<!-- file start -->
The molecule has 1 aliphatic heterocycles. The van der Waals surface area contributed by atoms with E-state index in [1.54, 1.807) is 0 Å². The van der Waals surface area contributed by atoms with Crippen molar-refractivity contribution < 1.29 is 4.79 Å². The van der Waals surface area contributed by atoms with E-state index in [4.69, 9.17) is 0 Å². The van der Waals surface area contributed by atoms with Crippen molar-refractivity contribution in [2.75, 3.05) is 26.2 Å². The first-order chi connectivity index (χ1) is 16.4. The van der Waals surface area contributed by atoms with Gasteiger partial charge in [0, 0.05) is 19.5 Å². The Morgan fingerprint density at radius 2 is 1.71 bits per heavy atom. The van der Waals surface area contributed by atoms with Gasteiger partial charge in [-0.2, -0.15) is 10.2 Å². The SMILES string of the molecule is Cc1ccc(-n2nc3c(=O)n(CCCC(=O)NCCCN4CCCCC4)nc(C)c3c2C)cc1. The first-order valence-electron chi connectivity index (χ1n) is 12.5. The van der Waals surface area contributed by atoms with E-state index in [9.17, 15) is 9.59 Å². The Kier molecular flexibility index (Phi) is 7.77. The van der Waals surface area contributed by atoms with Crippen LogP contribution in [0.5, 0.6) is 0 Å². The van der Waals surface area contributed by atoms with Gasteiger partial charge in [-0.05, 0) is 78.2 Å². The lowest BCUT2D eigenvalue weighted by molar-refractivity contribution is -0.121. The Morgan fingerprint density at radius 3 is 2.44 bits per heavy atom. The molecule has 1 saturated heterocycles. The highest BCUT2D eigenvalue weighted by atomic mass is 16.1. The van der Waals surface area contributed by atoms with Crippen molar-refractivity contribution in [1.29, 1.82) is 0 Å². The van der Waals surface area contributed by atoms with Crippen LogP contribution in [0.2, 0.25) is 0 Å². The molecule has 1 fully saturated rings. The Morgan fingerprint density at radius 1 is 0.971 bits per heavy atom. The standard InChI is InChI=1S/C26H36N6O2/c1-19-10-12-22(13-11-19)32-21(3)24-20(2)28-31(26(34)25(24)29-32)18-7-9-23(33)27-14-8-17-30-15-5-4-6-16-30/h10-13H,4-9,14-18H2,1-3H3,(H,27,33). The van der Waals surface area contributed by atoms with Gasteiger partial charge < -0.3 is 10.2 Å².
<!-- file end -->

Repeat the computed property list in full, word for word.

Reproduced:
The molecule has 1 aliphatic heterocycles. The van der Waals surface area contributed by atoms with E-state index in [1.54, 1.807) is 0 Å². The van der Waals surface area contributed by atoms with Crippen molar-refractivity contribution < 1.29 is 4.79 Å². The van der Waals surface area contributed by atoms with E-state index in [4.69, 9.17) is 0 Å². The van der Waals surface area contributed by atoms with Crippen molar-refractivity contribution in [2.75, 3.05) is 26.2 Å². The first-order chi connectivity index (χ1) is 16.4. The van der Waals surface area contributed by atoms with Gasteiger partial charge in [0, 0.05) is 19.5 Å². The Morgan fingerprint density at radius 2 is 1.71 bits per heavy atom. The van der Waals surface area contributed by atoms with Gasteiger partial charge in [-0.2, -0.15) is 10.2 Å². The SMILES string of the molecule is Cc1ccc(-n2nc3c(=O)n(CCCC(=O)NCCCN4CCCCC4)nc(C)c3c2C)cc1. The first-order valence-electron chi connectivity index (χ1n) is 12.5. The van der Waals surface area contributed by atoms with E-state index in [9.17, 15) is 9.59 Å². The Kier molecular flexibility index (Phi) is 7.77. The van der Waals surface area contributed by atoms with Crippen LogP contribution in [0.5, 0.6) is 0 Å². The van der Waals surface area contributed by atoms with Gasteiger partial charge in [-0.05, 0) is 78.2 Å². The lowest BCUT2D eigenvalue weighted by molar-refractivity contribution is -0.121. The Morgan fingerprint density at radius 3 is 2.44 bits per heavy atom. The molecule has 1 saturated heterocycles. The highest BCUT2D eigenvalue weighted by atomic mass is 16.1. The van der Waals surface area contributed by atoms with Crippen molar-refractivity contribution in [1.29, 1.82) is 0 Å². The van der Waals surface area contributed by atoms with Crippen LogP contribution in [0.2, 0.25) is 0 Å². The molecule has 1 fully saturated rings. The Morgan fingerprint density at radius 1 is 0.971 bits per heavy atom. The standard InChI is InChI=1S/C26H36N6O2/c1-19-10-12-22(13-11-19)32-21(3)24-20(2)28-31(26(34)25(24)29-32)18-7-9-23(33)27-14-8-17-30-15-5-4-6-16-30/h10-13H,4-9,14-18H2,1-3H3,(H,27,33). The van der Waals surface area contributed by atoms with Gasteiger partial charge < -0.3 is 10.2 Å².